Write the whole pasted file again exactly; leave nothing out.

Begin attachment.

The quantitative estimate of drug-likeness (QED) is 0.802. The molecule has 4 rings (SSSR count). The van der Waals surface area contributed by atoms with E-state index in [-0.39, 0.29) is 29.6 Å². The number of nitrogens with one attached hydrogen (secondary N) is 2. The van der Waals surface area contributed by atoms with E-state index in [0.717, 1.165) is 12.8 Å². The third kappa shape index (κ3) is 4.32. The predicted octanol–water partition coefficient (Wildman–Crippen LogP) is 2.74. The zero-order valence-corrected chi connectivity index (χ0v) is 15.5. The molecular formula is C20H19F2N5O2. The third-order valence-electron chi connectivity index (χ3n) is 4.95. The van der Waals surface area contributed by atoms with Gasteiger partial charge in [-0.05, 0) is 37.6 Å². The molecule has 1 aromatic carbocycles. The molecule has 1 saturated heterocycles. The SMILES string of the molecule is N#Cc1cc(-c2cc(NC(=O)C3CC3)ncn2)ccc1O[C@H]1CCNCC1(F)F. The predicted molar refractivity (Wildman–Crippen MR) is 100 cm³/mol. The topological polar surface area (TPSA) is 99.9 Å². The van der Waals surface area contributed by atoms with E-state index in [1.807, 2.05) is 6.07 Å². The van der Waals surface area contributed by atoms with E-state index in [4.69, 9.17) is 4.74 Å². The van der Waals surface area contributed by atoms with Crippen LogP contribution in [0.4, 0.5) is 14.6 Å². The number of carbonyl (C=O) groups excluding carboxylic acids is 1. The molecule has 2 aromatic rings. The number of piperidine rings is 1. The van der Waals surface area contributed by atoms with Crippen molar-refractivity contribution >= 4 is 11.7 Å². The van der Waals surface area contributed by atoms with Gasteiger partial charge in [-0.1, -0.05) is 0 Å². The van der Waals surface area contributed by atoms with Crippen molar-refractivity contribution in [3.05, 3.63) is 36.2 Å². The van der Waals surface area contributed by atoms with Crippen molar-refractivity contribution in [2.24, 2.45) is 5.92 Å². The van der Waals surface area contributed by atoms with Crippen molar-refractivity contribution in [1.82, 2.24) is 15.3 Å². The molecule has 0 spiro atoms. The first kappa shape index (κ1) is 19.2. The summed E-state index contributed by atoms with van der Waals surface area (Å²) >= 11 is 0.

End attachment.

The quantitative estimate of drug-likeness (QED) is 0.802. The molecule has 4 rings (SSSR count). The van der Waals surface area contributed by atoms with E-state index in [-0.39, 0.29) is 29.6 Å². The number of nitrogens with one attached hydrogen (secondary N) is 2. The van der Waals surface area contributed by atoms with E-state index in [0.717, 1.165) is 12.8 Å². The third kappa shape index (κ3) is 4.32. The predicted octanol–water partition coefficient (Wildman–Crippen LogP) is 2.74. The zero-order valence-corrected chi connectivity index (χ0v) is 15.5. The molecular formula is C20H19F2N5O2. The third-order valence-electron chi connectivity index (χ3n) is 4.95. The van der Waals surface area contributed by atoms with Gasteiger partial charge in [-0.05, 0) is 37.6 Å². The molecule has 1 aromatic carbocycles. The molecule has 1 saturated heterocycles. The SMILES string of the molecule is N#Cc1cc(-c2cc(NC(=O)C3CC3)ncn2)ccc1O[C@H]1CCNCC1(F)F. The predicted molar refractivity (Wildman–Crippen MR) is 100 cm³/mol. The topological polar surface area (TPSA) is 99.9 Å². The van der Waals surface area contributed by atoms with E-state index in [1.807, 2.05) is 6.07 Å². The van der Waals surface area contributed by atoms with E-state index in [4.69, 9.17) is 4.74 Å². The van der Waals surface area contributed by atoms with Crippen LogP contribution in [0.4, 0.5) is 14.6 Å². The number of carbonyl (C=O) groups excluding carboxylic acids is 1. The molecule has 2 aromatic rings. The number of piperidine rings is 1. The van der Waals surface area contributed by atoms with Crippen molar-refractivity contribution >= 4 is 11.7 Å². The van der Waals surface area contributed by atoms with Gasteiger partial charge in [-0.1, -0.05) is 0 Å². The van der Waals surface area contributed by atoms with Crippen molar-refractivity contribution in [3.05, 3.63) is 36.2 Å². The van der Waals surface area contributed by atoms with Crippen molar-refractivity contribution in [2.24, 2.45) is 5.92 Å². The van der Waals surface area contributed by atoms with Crippen molar-refractivity contribution in [1.82, 2.24) is 15.3 Å². The molecule has 0 spiro atoms. The first kappa shape index (κ1) is 19.2. The summed E-state index contributed by atoms with van der Waals surface area (Å²) >= 11 is 0.